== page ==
All the tax relief does is to reduce the cost of the gift. And this is very different to the implication of the press reports.
The following numbers prove the point:
- Let's assume Blair's taxable income without the book is £10m. With the book advance/royalties it would be £14.6m. The bulk of this would be subject to 50% tax. Let's say £7m in total
- By giving away the £4.6m Blair's tax bill does indeed fall by £2.3m due to the 50% relief potentially available. But this isn't the whole story.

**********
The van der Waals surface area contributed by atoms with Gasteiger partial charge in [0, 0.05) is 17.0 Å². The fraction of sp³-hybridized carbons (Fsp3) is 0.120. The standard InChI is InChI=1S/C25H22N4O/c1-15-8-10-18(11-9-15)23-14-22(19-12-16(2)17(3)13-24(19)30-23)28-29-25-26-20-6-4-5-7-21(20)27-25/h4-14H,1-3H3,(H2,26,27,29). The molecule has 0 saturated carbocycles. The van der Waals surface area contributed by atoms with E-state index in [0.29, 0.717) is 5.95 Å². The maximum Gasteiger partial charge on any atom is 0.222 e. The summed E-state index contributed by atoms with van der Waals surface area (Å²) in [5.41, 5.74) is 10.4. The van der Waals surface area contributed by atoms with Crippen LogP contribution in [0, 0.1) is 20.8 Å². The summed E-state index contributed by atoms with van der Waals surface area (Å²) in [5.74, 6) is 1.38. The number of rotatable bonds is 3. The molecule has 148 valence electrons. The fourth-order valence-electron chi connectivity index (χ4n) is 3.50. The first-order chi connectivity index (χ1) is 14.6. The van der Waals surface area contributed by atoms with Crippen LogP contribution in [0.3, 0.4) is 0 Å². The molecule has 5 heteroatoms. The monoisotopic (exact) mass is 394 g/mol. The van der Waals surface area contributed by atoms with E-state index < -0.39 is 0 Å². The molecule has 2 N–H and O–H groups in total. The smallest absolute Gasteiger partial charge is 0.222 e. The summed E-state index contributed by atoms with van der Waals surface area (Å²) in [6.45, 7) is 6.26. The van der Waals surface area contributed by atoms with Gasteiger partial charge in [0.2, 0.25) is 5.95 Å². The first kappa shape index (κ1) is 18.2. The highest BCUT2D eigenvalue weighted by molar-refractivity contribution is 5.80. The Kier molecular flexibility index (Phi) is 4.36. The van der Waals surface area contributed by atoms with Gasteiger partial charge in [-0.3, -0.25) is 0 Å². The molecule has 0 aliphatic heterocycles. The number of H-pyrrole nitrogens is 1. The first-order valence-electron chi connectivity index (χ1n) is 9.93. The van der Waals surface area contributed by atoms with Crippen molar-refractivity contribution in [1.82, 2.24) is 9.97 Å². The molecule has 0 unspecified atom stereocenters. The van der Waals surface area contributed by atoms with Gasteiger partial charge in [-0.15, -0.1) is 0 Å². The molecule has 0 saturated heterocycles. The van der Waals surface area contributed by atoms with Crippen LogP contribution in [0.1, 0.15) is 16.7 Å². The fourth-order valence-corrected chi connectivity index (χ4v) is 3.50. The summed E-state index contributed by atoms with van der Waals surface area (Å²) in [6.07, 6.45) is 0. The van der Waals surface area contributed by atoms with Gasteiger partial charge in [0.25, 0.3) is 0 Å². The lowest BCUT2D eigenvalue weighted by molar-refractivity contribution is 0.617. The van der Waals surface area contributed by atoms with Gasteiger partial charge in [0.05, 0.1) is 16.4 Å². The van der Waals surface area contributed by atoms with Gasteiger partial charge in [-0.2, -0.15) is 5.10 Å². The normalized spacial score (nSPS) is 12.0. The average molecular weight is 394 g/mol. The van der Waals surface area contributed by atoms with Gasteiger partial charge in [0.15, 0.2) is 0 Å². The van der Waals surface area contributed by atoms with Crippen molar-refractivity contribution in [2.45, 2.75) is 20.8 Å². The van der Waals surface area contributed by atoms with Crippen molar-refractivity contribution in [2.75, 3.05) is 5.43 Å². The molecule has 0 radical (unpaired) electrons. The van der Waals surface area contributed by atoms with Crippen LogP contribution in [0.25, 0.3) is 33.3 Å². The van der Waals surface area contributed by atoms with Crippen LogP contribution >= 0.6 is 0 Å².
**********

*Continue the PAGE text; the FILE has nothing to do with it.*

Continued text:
- If Blair was keeping the advance etc he would have a net £7.6m left after tax (being the £14.6m less the tax thereon of £7m)
- By making the donation he only has £5.3m (being what's left after paying tax on the £10m (£14.6m less the donation of £4.6m).
And let's remember too that if the gift qualifies for tax relief then the Royal British Legion will be due to receive a consequential tax payout from HMRC. This increases the value of the gift to the charity. It's why they generally encourage donors to confirm that monies are paid under the Gift Aid tax scheme.